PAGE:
Genetic analysis program

tom chappell t.chappell at ucl.ac.uk
Thu Jul 23 08:02:25 EST 1998


> Aaron J Beverley (ajbever at powerup.com.au) wrote:
> : I am considering writing a program which takes an arbitrary length of
> : DNA or RNA and will return possible genes from these genomic sequences.
> : I hope it will be able to determine the most probable ORF's, introns,
> : exons and possibly determine firstly a primary protein sequence then
> : secondary sequence.
> : I'm not sure if this sort of program could be useful for anyone, or if I
> : am being a bit ambitious, this is why I am asking for opinions or other
> : ideas as to areas in which I can apply constraint programming in
> : analysing genomic sequences.
> : I have completed a degree in biochemistry so have a fair idea about
> : genetic structure and function and I am now half way through a degree in
> : computing. This program I hope to develop is part of my advanced studies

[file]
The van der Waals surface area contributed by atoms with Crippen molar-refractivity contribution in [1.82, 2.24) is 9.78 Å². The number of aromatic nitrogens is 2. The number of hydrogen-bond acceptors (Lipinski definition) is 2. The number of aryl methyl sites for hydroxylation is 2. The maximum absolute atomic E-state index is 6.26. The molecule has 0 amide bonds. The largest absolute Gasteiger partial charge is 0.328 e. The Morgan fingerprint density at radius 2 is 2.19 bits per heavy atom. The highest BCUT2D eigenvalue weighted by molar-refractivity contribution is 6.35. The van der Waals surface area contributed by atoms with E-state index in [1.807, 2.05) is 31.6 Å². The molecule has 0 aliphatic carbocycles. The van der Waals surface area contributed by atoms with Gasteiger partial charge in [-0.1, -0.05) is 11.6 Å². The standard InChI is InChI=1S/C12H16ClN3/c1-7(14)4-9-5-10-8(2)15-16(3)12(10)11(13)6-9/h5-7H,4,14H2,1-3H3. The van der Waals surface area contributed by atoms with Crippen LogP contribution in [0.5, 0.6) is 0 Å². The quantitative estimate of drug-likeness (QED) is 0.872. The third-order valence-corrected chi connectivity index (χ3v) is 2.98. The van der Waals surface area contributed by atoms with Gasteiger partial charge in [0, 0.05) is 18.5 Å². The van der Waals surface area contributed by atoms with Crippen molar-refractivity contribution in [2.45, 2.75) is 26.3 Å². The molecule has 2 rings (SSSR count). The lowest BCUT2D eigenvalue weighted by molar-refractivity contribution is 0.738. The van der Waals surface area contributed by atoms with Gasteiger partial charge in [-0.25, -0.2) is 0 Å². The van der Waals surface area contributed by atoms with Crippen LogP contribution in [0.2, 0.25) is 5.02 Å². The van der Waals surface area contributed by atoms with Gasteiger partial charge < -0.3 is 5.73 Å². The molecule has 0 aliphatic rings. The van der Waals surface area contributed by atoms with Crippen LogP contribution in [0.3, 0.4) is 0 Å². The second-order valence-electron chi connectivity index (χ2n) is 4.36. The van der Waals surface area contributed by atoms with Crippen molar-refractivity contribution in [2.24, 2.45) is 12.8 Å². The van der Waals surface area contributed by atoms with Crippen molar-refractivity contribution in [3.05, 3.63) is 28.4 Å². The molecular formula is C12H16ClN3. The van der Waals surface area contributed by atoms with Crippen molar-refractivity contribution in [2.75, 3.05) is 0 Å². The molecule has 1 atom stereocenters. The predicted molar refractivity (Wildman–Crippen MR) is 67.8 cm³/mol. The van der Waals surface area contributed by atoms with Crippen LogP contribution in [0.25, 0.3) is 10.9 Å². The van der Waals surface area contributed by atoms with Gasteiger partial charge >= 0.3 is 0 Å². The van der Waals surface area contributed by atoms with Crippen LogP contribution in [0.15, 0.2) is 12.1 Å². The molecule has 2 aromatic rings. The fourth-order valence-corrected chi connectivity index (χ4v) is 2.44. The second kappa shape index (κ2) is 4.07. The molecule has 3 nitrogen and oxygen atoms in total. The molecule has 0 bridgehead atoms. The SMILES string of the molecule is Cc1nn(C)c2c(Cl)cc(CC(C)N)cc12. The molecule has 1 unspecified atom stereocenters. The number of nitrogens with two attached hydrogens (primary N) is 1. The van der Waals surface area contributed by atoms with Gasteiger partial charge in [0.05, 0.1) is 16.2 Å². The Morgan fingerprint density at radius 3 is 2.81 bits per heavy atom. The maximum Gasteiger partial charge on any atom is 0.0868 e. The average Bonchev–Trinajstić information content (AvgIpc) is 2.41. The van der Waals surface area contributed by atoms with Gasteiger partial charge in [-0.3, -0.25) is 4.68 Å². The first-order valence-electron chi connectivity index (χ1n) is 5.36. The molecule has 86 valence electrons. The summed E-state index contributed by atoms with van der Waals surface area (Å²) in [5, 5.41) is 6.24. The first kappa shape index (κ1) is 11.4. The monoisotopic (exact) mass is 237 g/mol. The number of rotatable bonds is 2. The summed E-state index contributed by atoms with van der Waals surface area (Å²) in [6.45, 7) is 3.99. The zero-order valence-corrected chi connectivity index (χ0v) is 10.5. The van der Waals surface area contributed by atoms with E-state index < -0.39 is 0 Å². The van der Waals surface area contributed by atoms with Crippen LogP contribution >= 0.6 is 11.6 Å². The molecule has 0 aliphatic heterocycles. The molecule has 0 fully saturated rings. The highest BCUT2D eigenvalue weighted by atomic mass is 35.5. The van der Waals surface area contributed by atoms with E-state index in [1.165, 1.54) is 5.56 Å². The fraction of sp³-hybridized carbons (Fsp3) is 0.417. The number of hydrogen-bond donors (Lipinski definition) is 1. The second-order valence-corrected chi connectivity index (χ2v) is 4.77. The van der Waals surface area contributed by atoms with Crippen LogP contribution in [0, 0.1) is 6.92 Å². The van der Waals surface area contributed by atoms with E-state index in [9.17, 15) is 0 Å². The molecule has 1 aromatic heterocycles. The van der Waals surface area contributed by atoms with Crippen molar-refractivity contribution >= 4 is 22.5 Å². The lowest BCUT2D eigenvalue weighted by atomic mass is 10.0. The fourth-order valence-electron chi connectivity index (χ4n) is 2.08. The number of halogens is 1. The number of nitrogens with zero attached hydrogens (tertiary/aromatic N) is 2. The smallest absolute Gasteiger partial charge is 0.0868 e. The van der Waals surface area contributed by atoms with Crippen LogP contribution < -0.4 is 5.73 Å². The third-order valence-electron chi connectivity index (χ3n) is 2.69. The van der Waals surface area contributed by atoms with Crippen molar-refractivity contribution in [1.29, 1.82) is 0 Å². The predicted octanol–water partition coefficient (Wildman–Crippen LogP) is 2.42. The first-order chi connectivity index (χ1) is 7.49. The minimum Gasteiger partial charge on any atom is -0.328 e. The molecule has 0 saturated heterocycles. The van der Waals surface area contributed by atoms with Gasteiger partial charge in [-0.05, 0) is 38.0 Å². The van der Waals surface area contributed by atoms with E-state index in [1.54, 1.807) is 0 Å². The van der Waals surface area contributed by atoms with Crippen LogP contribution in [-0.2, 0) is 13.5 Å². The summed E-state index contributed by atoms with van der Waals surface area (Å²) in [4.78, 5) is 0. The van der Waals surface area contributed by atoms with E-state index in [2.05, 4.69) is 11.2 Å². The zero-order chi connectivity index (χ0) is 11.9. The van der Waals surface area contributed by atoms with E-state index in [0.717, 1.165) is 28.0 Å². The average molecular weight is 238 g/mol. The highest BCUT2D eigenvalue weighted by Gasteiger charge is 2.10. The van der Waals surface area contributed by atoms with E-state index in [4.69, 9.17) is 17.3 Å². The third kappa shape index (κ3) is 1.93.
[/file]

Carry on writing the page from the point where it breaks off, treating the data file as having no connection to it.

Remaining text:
> : but if the program is useful and works I would like to set it up as a
> : fully supported program.
> 
> : Aaron.
> 

Also look at http://exon.gatech.edu/ for Borodovsky's Bayesian
statistics stuff.

The problem you are describing is actually very complex once gets beyond
simple eukaryotic organisms like yeast.

I've been helping my wife with a gene that she has been working on which
spans about 60-70 kilobases of human genomic sequence and has multiple
splice choices at a number of positions. I have found nothing available
that can predict the actual cDNA sequences derived from this genomic
region. The cDNAs (from tissue specific mRNAs ranging in size from 4.5
to 6 kbases) has exons as small as 30 bases in it and the introns go as
big as 20 kilobases.




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